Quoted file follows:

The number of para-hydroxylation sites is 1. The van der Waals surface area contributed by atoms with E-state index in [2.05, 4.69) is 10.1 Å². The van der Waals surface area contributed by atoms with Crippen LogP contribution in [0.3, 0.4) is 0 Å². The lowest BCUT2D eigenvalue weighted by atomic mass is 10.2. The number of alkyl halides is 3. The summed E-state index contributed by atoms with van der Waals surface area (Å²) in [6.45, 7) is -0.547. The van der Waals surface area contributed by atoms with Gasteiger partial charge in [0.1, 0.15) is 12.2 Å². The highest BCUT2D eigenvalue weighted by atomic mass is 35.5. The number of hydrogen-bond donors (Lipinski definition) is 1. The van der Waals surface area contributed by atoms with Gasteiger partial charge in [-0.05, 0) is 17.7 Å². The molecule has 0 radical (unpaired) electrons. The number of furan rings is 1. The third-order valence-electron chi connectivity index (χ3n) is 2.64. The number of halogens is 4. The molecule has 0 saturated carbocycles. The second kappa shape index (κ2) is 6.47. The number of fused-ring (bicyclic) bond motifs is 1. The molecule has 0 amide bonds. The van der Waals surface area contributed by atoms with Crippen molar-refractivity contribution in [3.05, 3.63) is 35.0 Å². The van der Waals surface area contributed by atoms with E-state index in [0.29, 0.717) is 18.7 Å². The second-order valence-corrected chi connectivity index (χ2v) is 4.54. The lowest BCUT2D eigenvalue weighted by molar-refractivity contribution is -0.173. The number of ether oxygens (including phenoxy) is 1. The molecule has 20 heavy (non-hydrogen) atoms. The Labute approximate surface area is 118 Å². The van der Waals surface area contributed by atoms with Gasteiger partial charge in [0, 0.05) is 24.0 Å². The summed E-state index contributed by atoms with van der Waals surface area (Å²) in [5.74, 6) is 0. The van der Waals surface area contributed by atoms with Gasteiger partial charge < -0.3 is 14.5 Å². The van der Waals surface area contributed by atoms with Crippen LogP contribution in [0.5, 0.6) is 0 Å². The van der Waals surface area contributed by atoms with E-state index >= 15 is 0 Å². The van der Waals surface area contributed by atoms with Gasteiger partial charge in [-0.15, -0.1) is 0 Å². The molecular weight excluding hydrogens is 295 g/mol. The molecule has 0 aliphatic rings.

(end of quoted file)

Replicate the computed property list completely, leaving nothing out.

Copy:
The number of para-hydroxylation sites is 1. The van der Waals surface area contributed by atoms with E-state index in [2.05, 4.69) is 10.1 Å². The van der Waals surface area contributed by atoms with Crippen LogP contribution in [0.3, 0.4) is 0 Å². The lowest BCUT2D eigenvalue weighted by atomic mass is 10.2. The number of alkyl halides is 3. The summed E-state index contributed by atoms with van der Waals surface area (Å²) in [6.45, 7) is -0.547. The van der Waals surface area contributed by atoms with Gasteiger partial charge in [0.1, 0.15) is 12.2 Å². The highest BCUT2D eigenvalue weighted by atomic mass is 35.5. The number of hydrogen-bond donors (Lipinski definition) is 1. The van der Waals surface area contributed by atoms with Gasteiger partial charge in [-0.05, 0) is 17.7 Å². The molecule has 0 radical (unpaired) electrons. The number of furan rings is 1. The third-order valence-electron chi connectivity index (χ3n) is 2.64. The number of halogens is 4. The molecule has 0 saturated carbocycles. The second kappa shape index (κ2) is 6.47. The number of fused-ring (bicyclic) bond motifs is 1. The molecule has 0 amide bonds. The van der Waals surface area contributed by atoms with Crippen molar-refractivity contribution in [3.05, 3.63) is 35.0 Å². The van der Waals surface area contributed by atoms with E-state index in [0.29, 0.717) is 18.7 Å². The second-order valence-corrected chi connectivity index (χ2v) is 4.54. The lowest BCUT2D eigenvalue weighted by molar-refractivity contribution is -0.173. The number of ether oxygens (including phenoxy) is 1. The molecule has 20 heavy (non-hydrogen) atoms. The Labute approximate surface area is 118 Å². The van der Waals surface area contributed by atoms with Gasteiger partial charge in [0, 0.05) is 24.0 Å². The summed E-state index contributed by atoms with van der Waals surface area (Å²) in [5.74, 6) is 0. The van der Waals surface area contributed by atoms with Gasteiger partial charge < -0.3 is 14.5 Å². The van der Waals surface area contributed by atoms with Crippen LogP contribution in [0.5, 0.6) is 0 Å². The van der Waals surface area contributed by atoms with E-state index >= 15 is 0 Å². The van der Waals surface area contributed by atoms with Gasteiger partial charge in [-0.15, -0.1) is 0 Å². The molecular weight excluding hydrogens is 295 g/mol. The molecule has 0 aliphatic rings.